Sunday, November 8, 2009

Our own Fountain of Youth in the wrinkles of the mind

Dear Blog, friends, family, anyone who chances upon this entry:

I am so lucky to have as a friend a 99-year-old woman. Whenever I see her, I’m reminded what a treasure she is in my life.

Grace is my friend Frank’s mother, and I should accept his offers for dinner more often for two reasons 1) he’s an excellent chef, and I learn so much as I watch him prepare our meal – one of my favorite desserts is vanilla ice cream, sprinkles of instant coffee crystals topped by brandy (a Julia Child creation!) , 2) and then there’s Grace.

So aptly named is this woman. She’s tiny, like you expect a 99-year-old to be. Because of a fall last year, she now uses a walker to get around their home. Previous to that, she used a cane, but she’s doing just fine with the walker. Nothing, and I mean nothing, keeps her down.

I’ve known her for a very long time and she’s one of those people who makes you feel that you’re the treasure in her life. I love our conversations on so many topics – politics gets her fired up, family members I don’t know spark opinions, and then there are those cherished memories of the past that take me along with her.

She’s a vivid storyteller, and I doubt I can do justice to the tale she shared last Wednesday.

At a holiday party for the employees of the bank where she worked as a young woman, there was a definite line of demarcation between the strata of a bank – bank officers didn’t mingle with lowly non-bank officers. And the officers’ wives sounded like a snooty bunch of biddies, who really didn’t want to associate with employees, and wishing they didn’t have to be at the party.

So there was this one bank officer, not sure what his position was, but he had made quite a name for himself as a football hero in college. Tall, handsome, and a genuinely nice guy, according to Grace. He didn’t fall in line with the other officers’ officious ways when it came to employees, preferring to treat them as equals.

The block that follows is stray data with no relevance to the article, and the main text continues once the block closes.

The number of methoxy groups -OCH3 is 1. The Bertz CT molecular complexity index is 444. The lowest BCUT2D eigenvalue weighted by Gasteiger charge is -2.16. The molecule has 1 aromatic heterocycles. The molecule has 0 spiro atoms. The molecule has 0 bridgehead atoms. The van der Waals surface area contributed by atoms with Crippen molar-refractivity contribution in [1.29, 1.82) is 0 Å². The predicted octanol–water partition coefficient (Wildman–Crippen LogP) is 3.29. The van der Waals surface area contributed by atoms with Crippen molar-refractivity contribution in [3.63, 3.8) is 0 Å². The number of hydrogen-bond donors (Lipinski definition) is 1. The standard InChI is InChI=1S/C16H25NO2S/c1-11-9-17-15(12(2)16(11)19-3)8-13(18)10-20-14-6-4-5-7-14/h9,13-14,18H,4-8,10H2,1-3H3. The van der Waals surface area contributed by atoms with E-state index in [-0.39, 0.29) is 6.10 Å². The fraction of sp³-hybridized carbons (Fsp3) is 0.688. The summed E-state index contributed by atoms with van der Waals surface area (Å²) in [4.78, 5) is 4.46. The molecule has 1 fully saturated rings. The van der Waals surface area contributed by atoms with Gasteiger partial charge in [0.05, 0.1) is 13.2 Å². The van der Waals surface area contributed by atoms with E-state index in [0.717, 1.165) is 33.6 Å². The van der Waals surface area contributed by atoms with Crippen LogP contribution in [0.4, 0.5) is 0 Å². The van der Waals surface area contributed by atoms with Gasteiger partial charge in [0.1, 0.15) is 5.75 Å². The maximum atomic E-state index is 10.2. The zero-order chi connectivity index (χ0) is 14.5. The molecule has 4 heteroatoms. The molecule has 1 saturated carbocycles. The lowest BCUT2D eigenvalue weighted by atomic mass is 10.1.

Somehow, this banker asked Grace for a dance – I’m a little confused as to the circumstances leading up to the invitation, and there was something about the grousing wives not wanting to dance with their husbands because they didn’t want to be at the party.

Whatever, Grace and this banker danced a waltz, and I’m not sure, but I think she left Frank and me at the dinner table to take a precious trip back in time as she described that wonderful dance.

Her face simply glowed, and I swear she became that young woman again right in front of us. That memory of him asking her to dance and guiding her along the waltz became a deep drink from the fountain of youth.

Her hands danced, sweeping the air in waltz time as she described the scene – them gliding along the dance floor while officers’ wives clucked disapprovingly as the bank officer dared to dance with an employee – God forbid!

I almost got the impression she had a bit of a crush on the guy, but such a thing was so “not done” in those times. So there was just this friendly, harmless waltz between two friends … that is now a dear memory loop for a 99-year-old woman that took her listeners along with each measured step.

So students, what’s the lesson here? Forget Ponce de Leon’s quest for that legendary fountain. Cherish memories, keep them close. Resurrect lost friends and loved ones, keep the mind active as you grasp those glimpses “just right,” and enjoy, for just a moment, a deep swig from the fountain of youth.

I’m ready for a dose – how about you?

Thanks for checking in on me – Cathie Lou

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